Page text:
Fuelling the future (part one)

New technologies are emerging to replace the oil and diesel that now power most cars. In the first part of an interview with chinadialogue, Ni Weidou discusses biofuels, electricity, hydrogen, hybrids and more.

chinadialogue: In recent years, car ownership in China has been on the rise, exacerbating oil shortages and continuously pushing up the price of oil — much to the concern of the people of China. Do cars need to run on oil?

Weidou Ni: Currently in China, the domestic capacity for oil production is around 180 million tonnes. However, last year demand for oil stood at approximately 310 million tonnes, so about 130 million tonnes had to be brought in from abroad. And China’s need for oil is still relentlessly increasing, leading to a higher and higher dependency on oil imports. This not only means the spending of a considerable amount of foreign currency reserves, but also could pose a threat to energy security in China if the situation in the supplying countries of the middle east and Africa becomes unstable.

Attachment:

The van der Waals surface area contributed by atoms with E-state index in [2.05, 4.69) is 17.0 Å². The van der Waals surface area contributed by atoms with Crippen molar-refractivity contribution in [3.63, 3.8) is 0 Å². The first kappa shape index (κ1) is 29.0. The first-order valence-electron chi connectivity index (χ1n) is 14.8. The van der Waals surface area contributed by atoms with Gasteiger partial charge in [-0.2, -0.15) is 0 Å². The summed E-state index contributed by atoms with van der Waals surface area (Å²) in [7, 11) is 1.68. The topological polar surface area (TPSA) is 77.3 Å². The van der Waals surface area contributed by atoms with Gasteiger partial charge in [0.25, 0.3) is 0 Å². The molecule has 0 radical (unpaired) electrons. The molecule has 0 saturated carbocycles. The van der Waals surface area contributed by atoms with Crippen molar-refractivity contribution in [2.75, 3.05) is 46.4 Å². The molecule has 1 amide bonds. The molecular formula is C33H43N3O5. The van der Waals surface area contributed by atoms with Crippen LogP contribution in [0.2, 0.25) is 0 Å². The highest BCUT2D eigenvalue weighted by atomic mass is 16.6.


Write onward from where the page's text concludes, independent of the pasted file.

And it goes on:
The supply shortages of liquid fuel for automobiles (mainly petrol – gasoline — and diesel oil) is going to be the bottleneck in China’s modernisation, especially with the rapid growth of the car industry and car ownership in recent years. In 2005, China produced 5.7 million cars, lagging behind only the United States and Japan to be the world’s third-largest automobile producer. From 2004 to 2005, there was an increase in car ownership of 20% and, over the last few years, the amount of vehicle fuel consumed also has increased very quickly, by approximately 12%.

The level of production is low in the national oil reserves, and liquid fuel for automobiles has to be supplied under safe circumstances. So, we should consider a question: is it essential for all cars to use petrol or diesel for fuel? Practice dictates that we use petrol and diesel to power cars, but in the event of an oil shortage, then we should look for another path.